How to tackle unwanted garden pests using nature’s own defences

Spring is really trying to spring at the moment. I noticed this when visiting family a couple of counties along. They had daffodils on all of the roadside verges, whereas we had none.
The weather has become noticeably milder and gardens are going to be really coming alive very shortly, if they haven’t already.
And yes, I am aware that the weather in this country is unpredictable and that we could spend the next three weeks under snow, but I’m remaining hopeful… (despite seeing reports of snow forthcoming).
Now, this time of year can be a mixed bag in terms of weather. How often have you stood in the garden with the sun on your back, early March, only for a searingly cold wind to jolt you to your bones?
Then again, I remember the first lockdown in 2020 and just how warm it was. You can never really tell.
If you go by folklore, you might be thinking, if March comes in like a lion it will go out like a lamb, and maybe that will be the best way for things to pan out.
Certainly, it will give you a little more time to get your garden ready for spring sowing.
Remember, bees will be hibernating in your garden soil while the outside temperature is still cold, so be careful if you decide to dig.
Another benefit of a colder beginning to the month is that it might just keep slugs at bay for a little while longer. Not that they ever really stop or go away, but the colder weather slows them down. Warmer, wetter weather is when they really thrive.

What to do about slugs?
The RHS offers the following sobering advice for gardeners wishing or hoping to rid their flower beds of slugs for good. “Slugs are so abundant in gardens that some damage has to be tolerated. They cannot be eradicated…”
That’s right, there’s no getting rid of them. They’re here to stay. And short of finding a Pied Piper who operates in the gastropod business, containment or management is the only way forward.
You can do this either naturally or chemically. Here, we’ll look at nature’s own defences, but first, let’s look a bit more closely at the slugs in our gardens (it’s okay, we won’t look too close).
Slugs are gastropods, which are single-shelled (not always evident), soft-bodied animals, which are part of the molluscs group. Some estimates suggest the average British garden contains up to 20,000 slugs and snails. Yes, that is a lot.
There are 44 species of slug in the UK. Here’s the thing, only some of them damage plants. Most feed on dead and decaying matter, which makes them really useful in the garden.
They are most active at night or when it’s been raining. A warm, wet night is party time for slugs, at least it is in our garden.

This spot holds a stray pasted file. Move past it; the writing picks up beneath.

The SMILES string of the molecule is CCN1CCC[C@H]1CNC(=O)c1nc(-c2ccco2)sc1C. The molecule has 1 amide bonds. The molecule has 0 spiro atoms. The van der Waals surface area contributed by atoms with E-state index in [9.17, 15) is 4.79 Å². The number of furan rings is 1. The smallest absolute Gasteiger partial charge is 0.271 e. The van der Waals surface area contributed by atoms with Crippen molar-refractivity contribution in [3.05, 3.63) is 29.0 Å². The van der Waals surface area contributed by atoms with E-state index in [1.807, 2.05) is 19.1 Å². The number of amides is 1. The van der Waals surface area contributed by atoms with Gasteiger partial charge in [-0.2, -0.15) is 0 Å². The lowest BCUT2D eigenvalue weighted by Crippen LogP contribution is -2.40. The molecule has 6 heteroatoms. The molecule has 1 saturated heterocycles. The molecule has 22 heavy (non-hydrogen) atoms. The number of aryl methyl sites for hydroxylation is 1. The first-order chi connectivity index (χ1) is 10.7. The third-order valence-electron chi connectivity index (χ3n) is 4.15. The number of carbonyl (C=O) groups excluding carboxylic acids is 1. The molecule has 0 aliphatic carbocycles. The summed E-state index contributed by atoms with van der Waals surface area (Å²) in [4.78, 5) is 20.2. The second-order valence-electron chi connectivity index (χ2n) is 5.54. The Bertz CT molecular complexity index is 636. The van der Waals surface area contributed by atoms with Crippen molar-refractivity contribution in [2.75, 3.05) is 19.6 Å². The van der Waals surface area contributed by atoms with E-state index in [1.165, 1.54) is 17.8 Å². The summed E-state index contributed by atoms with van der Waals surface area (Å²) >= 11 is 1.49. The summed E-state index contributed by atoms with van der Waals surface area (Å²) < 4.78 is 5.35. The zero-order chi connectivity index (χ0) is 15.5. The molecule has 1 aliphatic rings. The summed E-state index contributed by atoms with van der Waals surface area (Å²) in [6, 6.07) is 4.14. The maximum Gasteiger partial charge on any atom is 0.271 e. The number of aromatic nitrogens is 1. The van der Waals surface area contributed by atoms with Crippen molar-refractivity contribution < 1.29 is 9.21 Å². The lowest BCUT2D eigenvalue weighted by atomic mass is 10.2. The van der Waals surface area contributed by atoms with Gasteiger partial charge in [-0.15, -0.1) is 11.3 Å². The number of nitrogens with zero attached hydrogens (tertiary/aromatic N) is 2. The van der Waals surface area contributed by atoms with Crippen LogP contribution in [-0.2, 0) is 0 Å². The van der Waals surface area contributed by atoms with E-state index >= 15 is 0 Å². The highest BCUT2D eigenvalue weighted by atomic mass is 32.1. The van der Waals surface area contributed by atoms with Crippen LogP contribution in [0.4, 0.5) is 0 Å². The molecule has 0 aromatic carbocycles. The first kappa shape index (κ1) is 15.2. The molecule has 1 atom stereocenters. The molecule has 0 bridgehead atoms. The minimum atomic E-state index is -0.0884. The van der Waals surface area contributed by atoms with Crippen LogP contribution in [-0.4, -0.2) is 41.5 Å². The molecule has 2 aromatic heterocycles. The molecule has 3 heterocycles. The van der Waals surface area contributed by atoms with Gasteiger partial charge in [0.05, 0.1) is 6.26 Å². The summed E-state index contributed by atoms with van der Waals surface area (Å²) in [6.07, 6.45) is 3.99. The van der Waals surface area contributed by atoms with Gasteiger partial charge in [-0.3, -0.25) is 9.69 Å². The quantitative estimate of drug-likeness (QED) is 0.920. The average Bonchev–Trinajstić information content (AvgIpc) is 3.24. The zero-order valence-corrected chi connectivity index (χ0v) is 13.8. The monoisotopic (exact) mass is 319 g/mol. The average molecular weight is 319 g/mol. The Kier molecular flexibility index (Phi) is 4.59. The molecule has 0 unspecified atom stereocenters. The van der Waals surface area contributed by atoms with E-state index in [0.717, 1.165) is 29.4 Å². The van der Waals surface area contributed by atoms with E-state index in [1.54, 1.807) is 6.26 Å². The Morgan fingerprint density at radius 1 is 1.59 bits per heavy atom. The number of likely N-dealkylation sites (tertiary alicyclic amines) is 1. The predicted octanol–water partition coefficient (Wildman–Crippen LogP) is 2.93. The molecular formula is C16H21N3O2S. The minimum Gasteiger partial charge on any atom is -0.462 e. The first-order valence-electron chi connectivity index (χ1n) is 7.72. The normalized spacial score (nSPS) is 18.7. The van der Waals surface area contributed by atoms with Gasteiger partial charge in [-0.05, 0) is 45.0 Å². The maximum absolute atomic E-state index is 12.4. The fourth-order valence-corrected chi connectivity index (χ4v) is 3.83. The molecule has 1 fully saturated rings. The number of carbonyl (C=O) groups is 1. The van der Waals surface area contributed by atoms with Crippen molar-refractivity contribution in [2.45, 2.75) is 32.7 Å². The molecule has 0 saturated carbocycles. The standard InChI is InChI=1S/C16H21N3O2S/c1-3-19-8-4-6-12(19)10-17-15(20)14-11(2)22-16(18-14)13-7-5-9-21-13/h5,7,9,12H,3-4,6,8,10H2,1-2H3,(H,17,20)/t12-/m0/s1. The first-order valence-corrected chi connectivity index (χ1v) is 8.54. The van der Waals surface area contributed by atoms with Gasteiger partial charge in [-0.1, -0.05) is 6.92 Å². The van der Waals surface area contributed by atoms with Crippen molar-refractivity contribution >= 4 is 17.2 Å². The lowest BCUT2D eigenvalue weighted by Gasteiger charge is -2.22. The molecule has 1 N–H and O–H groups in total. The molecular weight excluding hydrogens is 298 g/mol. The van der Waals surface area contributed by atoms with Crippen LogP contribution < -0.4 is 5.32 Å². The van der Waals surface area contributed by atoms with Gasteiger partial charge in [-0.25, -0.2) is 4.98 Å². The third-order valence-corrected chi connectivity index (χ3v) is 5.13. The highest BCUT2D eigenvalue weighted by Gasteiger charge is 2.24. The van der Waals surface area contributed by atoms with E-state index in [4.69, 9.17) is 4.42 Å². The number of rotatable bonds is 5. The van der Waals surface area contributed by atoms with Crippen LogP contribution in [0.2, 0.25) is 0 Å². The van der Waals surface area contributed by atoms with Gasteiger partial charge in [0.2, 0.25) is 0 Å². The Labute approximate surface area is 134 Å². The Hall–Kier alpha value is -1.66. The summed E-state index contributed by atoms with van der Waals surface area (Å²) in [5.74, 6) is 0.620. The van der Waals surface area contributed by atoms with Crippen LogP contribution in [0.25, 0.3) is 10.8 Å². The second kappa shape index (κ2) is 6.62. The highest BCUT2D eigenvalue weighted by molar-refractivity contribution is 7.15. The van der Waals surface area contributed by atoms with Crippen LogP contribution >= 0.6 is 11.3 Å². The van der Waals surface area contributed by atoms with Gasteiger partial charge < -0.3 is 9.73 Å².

Slugs cause damage to plants by using their ‘rasping tongues’ to make holes. Especially at
this time of year, when seedlings and the soft shoots of certain plants are particularly vulnerable.
With greater awareness of the ecological impact of pesticide use, many gardeners are seeking biological and natural ways of controlling garden pests.
The RHS suggests using tiny eelworms to control slugs. The nematode can be watered into the soil where they (squeamish alert) find their way into the bodies of slugs and infect them with bacteria that will eventually cause death.
The eelworms work best in warm, well-drained soil and may be less effective on clay soils. You may need to wait until the soil temperature warms from its winter coldness.
These biological warrior worms will ever only infect slugs, which means other soil dwelling bugs and animals will be perfectly safe.
Of course, talk to any seasoned gardener and they will tell you a hundred different ways to prevent slugs reaching your lovely plants.
Beer traps, copper-bottomed pots, crushed egg shells, scooped out citrus fruits… perhaps they worked one time, but as Science Focus magazine revealed recently, there really is no evidence that they do.
If you fancy heading out on night patrol, you can don your wellies, grab a torch and literally pick those pesky slugs off one by slimy one. What you do with them is up to you, but if you were kind you could redirect them to a compost pile.
To take the stealth guerilla mode further, try and encourage natural predators to your garden. You can do so by feeding them or by providing a safe harbour, but also by not using anything that could kill them off or scare them away.
The following birds should be encouraged: thrushes, blackbirds, robins, starlings, gulls, jays, magpies, seagulls and owls.
Encourage natural predators such as ground beetles, toads, newts, hedgehogs, badgers and hedgehogs. Create habitats for these creatures so that they can snack and snooze.
At the same time, remove loose bricks, big stones and logs that offer shelter to slugs. If you rake fallen leaves during the winter, birds and other predators can find slugs and their eggs.
Certain plants help to deter slugs: Astrantia, wormwood, rue, fennel, anise, acanthus, antirrhinum, corydalis, digitalis (foxglove), forget me not, fuchsia, hardy geranium, Japanese anemone, nasturtium, oriental poppy, sedum and rosemary are all said to naturally deter slugs.
You can resort to chemical means, if you wish, no judgement here, but always be aware of what you are putting into the ground or spraying onto plants and what wider effects it might have.

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